AP Photo Chief Appeals to Public About White House Access. Will It Help?

Official White House Photo by Pete Souza, from memorial for Nelson Mandela. Handouts like these are "visual press releases," argues AP's Santiago Lyon.

Official White House Photo by Pete Souza, from memorial for Nelson Mandela. Handouts like these are visual press releases, argues AP’s Santiago Lyon.

The White House has waved off a complaint from media organizations about photographers’ lack of access to the Oval Office, and now Associated Press director of photography Santiago Lyon has taken the complaint to the op-ed pages of The New York Times.

The question is, will the AP’s protest stir the kind of public outrage that makes the White House relent?

Last month, 38 media organizations sent a joint letter of protest to the Obama administration, charging that it was denying them the right to photograph and videotape the President while he was performing official duties in his office. According to the letter, the administration is keeping photographers out by designating the president’s work meetings as private. But the White House has been posting its own photos of those meetings on social media.

In other words, the White House is doing an end run around the press corps. The aggrieved media organizations criticized the administration for its lack of transparency, and dismissed the White House photos as “visual press releases.” The news organizations asked for a meeting with White House Press Secretary Jay Carney to discuss removing the restrictions.

Through one of his deputies, Carney’s response boiled down to: We’re keeping the public plenty informed, so take a hike.

With Lyon’s Op-ed piece to the Times, AP is hoping to get a more sympathetic hearing in the court of public opinion.

Carney “missed the point entirely” with his dismissive response to the protest letter, Lyon writes. From there, he reiterates the point that White House photos are visual press releases, not journalism. The official photos “propagate an idealized portrayal of events on Pennsylvania Avenue,” he writes.

After arguing the merits of images by independent news photographers, Lyon concludes: “Until the White House revisits its draconian restrictions on photojournalists’ access to the president, information-savvy citizens, too, would be wise to treat those handout photos for what they are: propaganda.”

And he’s exactly right. But it’s hard to imagine a public clamor on AP’s behalf for two reasons. First, when it comes to Oval Office photo ops, citizens might have a hard time distinguishing between photos from the pool and White House handouts. Second, the public doesn’t hold the press in high esteem these days. To many non-journalists, Lyon’s complaint might only come across as whining.

What citizens are really interested in are images of the President’s unscripted moments, as Lyon suggests in his op-ed piece. He mentions some memorable photos of past presidents. Most happened outside the Oval Office: Nixon flashing a victory sign as he was boarding a helicopter after his resignation, Ronald Reagan waving from a hospital window after his cancer surgery, George W. Bush’s look of astonishment when he first heard of the 9/11 attacks.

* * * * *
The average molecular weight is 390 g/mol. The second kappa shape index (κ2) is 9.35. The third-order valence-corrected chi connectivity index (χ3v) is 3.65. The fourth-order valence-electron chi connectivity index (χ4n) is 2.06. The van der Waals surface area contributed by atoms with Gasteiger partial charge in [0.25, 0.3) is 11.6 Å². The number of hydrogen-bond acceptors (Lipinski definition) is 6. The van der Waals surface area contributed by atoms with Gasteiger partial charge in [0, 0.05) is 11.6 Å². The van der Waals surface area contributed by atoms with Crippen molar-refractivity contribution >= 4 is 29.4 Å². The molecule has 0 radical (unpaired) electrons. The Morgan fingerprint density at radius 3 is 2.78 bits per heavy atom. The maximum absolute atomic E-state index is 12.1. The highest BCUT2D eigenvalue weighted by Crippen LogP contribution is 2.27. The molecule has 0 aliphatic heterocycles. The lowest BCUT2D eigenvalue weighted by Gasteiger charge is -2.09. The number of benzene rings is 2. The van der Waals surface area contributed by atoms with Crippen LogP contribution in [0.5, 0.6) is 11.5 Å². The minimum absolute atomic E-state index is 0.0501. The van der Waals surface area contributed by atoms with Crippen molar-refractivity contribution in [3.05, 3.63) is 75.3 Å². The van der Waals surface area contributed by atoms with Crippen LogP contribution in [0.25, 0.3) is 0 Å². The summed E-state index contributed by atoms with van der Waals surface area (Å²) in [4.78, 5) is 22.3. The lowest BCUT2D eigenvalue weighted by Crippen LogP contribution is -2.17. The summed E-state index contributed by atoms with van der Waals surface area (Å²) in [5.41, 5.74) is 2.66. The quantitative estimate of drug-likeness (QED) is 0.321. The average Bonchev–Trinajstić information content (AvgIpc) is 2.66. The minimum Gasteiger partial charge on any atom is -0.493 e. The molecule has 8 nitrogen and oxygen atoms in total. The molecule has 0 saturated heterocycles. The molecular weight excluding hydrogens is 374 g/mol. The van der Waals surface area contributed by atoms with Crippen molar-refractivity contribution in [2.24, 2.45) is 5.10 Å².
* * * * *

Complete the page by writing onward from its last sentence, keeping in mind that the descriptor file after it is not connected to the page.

What news organizations need to do, besides editorialize in The New York Times, is redouble their efforts to show the public what the White House will never release: fresh, unscripted, uncensored images of the President. The pictures from Nelson Mandela’s funeral of Obama’s handshake with Raul Castro and the selfie incident were certainly a good start.

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One Response to “AP Photo Chief Appeals to Public About White House Access. Will It Help?”

  1. Greg Lawler Says:

    I disagree with Mr. Lyon and his position on White House photography. Having been to many presidential events, having 30 accredited press pool photographers in the room changes the context of the photo opportunity significantly. What Pete Souza expertly captures as the president’s official photographer are often the quiet and unique moments in the president’s day. Using the AP’s examples (not mentioned in this article) of Mr. Obama swimming in the Gulf with his daughter or having a quiet moment in Mr. Mandela’s prison cell, the AP and Mr. Lyon complain that they were excluded from these events, yet these examples would not have happened with 30 motor drives buzzing in the background. Mr. Lyon also mentions in the Times the iconic photo of John F. Kennedy, Jr. playing under the Resolute Desk in the Oval Office. Again, this wonderful family moment would not have happened with a group of press photographers in the small Oval Office. The president’s official photographer’s job is to document each day in the life of the president, including official functions and unofficial ones. It is unrealistic of the press to expect to be included in every moment of the president’s day, but we do expect the press to be there to witness and publish the president’s many public events, even the selfie “incident” photo.